Human Rights Law Centre (HRLC) is Australia's premier independent human rights organisation, utilising strategic legal action, policy development and advocacy to support people and communities to eliminate inequality and injustice and build a fairer, more compassionate Australia.
The Myer Foundation's grant of $1million over four years supports HRLC's work to protect and strengthen Australia's democracy, with a focus on press freedom, civil society advocacy, protest rights, institutions and the rule of law. Major initiatives have included strategic litigation to challenge the constitutionality of Tasmanian laws limiting protest rights, resulting in a High Court ruling providing clear guidance as to the constitutional protection offered to protesters.
When the federal government introduced draft legislation that would have severely curtailed the ability of civil society (the charitable and non-profit sectors) to undertake advocacy, HRLC led a broad coalition of charities in working to ensure the legislation was amended. HRLS has also been a prominent and respected public voice on proposed changes to secrecy laws, laws criminalising the sharing of government information that were long overdue for reform. The proposed changes dramatically expanded the scope of offences and penalties. HRLC was one of only two organisations invited to assist the Attorney General's Department to understand the scope of changes required to the laws. It has been critical to the review and amendment of this legislation, which has significant implications for the rule of law, open government and press freedom in Australia.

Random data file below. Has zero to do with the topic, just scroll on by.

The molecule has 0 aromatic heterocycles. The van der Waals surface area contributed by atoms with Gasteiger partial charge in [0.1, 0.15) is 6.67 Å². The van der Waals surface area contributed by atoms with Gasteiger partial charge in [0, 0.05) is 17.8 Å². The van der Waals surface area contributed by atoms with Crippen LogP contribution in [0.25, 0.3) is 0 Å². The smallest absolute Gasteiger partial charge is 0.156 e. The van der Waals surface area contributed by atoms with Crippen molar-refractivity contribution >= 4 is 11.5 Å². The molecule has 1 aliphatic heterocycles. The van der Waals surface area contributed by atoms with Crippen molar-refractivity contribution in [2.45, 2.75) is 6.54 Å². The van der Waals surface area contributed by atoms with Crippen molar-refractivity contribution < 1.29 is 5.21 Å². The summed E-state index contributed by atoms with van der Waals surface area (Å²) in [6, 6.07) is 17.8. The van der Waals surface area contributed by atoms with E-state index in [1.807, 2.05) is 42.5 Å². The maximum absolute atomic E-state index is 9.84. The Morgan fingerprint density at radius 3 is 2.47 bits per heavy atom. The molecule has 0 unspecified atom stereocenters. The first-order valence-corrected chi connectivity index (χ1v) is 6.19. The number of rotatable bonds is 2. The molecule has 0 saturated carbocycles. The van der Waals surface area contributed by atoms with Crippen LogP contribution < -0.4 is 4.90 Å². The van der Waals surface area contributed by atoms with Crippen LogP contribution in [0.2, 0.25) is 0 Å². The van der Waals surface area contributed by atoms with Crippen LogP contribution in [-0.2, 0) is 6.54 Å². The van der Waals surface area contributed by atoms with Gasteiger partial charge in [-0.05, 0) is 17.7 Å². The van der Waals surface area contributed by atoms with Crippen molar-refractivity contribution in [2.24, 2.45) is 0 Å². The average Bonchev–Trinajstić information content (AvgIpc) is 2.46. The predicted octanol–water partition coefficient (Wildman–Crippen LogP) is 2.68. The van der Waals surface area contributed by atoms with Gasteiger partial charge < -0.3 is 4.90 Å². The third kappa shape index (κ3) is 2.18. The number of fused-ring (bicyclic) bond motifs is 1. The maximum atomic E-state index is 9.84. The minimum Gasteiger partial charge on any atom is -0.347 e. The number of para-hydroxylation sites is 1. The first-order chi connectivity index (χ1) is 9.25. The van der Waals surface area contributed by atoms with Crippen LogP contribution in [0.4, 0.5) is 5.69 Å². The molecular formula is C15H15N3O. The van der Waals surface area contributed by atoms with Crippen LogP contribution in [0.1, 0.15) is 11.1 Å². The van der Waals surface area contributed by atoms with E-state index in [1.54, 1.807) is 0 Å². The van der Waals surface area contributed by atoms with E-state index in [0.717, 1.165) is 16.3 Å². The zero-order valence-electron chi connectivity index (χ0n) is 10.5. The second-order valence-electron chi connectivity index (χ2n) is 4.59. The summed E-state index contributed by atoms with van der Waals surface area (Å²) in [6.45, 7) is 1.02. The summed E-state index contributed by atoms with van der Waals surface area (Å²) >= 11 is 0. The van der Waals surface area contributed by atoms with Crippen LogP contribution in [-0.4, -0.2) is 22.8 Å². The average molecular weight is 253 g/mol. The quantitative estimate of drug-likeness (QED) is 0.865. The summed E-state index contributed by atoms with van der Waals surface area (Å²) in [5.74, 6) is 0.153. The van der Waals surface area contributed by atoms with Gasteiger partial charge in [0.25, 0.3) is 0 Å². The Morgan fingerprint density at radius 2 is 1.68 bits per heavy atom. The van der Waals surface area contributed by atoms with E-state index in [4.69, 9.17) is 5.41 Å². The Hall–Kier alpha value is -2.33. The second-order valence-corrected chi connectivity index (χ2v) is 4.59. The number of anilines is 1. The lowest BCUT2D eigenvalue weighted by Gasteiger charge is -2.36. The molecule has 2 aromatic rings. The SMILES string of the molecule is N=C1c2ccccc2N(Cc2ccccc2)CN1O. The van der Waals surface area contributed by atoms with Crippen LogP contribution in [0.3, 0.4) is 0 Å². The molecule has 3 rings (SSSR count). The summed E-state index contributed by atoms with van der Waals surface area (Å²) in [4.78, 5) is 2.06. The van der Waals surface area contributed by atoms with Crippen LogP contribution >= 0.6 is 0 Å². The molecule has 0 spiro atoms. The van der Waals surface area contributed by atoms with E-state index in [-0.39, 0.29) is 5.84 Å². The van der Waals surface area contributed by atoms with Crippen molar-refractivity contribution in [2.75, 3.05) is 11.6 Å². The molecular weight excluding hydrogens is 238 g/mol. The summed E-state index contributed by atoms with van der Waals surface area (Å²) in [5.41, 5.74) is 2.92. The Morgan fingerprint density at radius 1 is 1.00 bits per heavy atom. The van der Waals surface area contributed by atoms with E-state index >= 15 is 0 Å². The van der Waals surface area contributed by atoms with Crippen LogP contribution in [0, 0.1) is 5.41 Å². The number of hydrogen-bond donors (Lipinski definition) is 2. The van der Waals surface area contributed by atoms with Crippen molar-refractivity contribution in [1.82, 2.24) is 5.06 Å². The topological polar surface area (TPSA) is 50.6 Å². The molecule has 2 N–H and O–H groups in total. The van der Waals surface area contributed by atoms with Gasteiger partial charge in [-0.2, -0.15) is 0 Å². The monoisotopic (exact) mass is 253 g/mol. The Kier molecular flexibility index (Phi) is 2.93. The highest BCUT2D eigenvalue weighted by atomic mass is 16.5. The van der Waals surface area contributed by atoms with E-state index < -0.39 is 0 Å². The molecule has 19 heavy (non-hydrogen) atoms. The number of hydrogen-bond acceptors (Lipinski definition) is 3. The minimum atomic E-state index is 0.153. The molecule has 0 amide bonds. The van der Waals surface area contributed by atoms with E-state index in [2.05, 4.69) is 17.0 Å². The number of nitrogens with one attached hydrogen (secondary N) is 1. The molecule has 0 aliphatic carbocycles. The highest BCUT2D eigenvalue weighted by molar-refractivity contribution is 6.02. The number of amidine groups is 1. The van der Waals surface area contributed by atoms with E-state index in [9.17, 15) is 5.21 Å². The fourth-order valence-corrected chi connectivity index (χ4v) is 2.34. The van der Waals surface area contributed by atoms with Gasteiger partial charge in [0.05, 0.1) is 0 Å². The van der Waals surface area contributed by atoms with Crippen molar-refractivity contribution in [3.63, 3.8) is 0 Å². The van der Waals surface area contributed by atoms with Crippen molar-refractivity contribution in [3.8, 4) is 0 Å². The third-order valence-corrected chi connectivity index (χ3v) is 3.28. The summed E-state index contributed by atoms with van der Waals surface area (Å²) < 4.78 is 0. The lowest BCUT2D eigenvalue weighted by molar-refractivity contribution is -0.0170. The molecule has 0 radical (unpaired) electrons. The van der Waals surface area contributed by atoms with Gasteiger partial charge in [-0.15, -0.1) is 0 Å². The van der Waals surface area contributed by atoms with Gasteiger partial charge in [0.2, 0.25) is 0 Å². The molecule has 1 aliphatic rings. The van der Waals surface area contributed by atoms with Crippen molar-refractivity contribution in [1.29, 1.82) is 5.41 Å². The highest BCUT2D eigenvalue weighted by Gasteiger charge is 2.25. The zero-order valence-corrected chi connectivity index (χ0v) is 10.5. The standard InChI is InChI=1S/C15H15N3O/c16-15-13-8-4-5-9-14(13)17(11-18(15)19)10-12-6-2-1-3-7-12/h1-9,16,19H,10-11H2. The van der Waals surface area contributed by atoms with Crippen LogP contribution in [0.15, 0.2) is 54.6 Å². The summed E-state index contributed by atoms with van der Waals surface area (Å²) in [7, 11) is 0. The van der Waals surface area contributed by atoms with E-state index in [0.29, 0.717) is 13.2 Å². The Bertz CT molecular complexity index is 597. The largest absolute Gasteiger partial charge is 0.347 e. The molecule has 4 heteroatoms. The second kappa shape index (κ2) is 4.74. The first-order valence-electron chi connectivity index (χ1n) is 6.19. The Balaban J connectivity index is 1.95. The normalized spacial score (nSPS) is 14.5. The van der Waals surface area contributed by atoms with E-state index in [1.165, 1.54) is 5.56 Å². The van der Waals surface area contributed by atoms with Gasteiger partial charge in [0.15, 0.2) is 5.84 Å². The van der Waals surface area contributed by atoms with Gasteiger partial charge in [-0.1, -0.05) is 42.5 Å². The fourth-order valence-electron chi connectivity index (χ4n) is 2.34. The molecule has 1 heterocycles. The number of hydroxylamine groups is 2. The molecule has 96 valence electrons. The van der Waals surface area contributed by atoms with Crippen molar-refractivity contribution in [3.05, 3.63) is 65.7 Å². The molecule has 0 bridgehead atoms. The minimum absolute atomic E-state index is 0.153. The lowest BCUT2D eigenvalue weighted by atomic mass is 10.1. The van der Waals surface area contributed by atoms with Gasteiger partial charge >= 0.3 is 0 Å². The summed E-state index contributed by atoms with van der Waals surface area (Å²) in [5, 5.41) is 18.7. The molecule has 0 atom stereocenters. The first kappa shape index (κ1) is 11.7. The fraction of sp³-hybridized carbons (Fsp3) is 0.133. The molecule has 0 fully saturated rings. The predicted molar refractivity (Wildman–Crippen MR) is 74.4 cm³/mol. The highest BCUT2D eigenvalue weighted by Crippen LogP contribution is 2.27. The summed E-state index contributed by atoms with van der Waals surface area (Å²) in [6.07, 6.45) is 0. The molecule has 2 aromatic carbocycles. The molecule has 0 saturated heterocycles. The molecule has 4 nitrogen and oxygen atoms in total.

During the COVID-19 pandemic, when parliaments at state and federal level were suspended, HRLC led the sector in public advocacy and inside-track political outreach to get parliamentary oversight (through resumed Parliamentary sittings and dedicated oversight committees) back up and running.
Press freedom has been a consistent theme in HRLC's work. It responded rapidly to a raid by the Australian Federal Police on the offices of the Australian Broadcasting Commission and the home of a journalist with a commercial news outlet, successfully calling for a bipartisan review by a Parliamentary committee of the propriety of the raids.
The work of civil society to safeguard and defend democracy is never done. It requires constant vigilance and nurturing as well as specific action to respond to threats such as creeping legislative overreach or the misapplication of existing legislation. HRLC’s work in this area is critical and The Myer Foundation is proud to support it.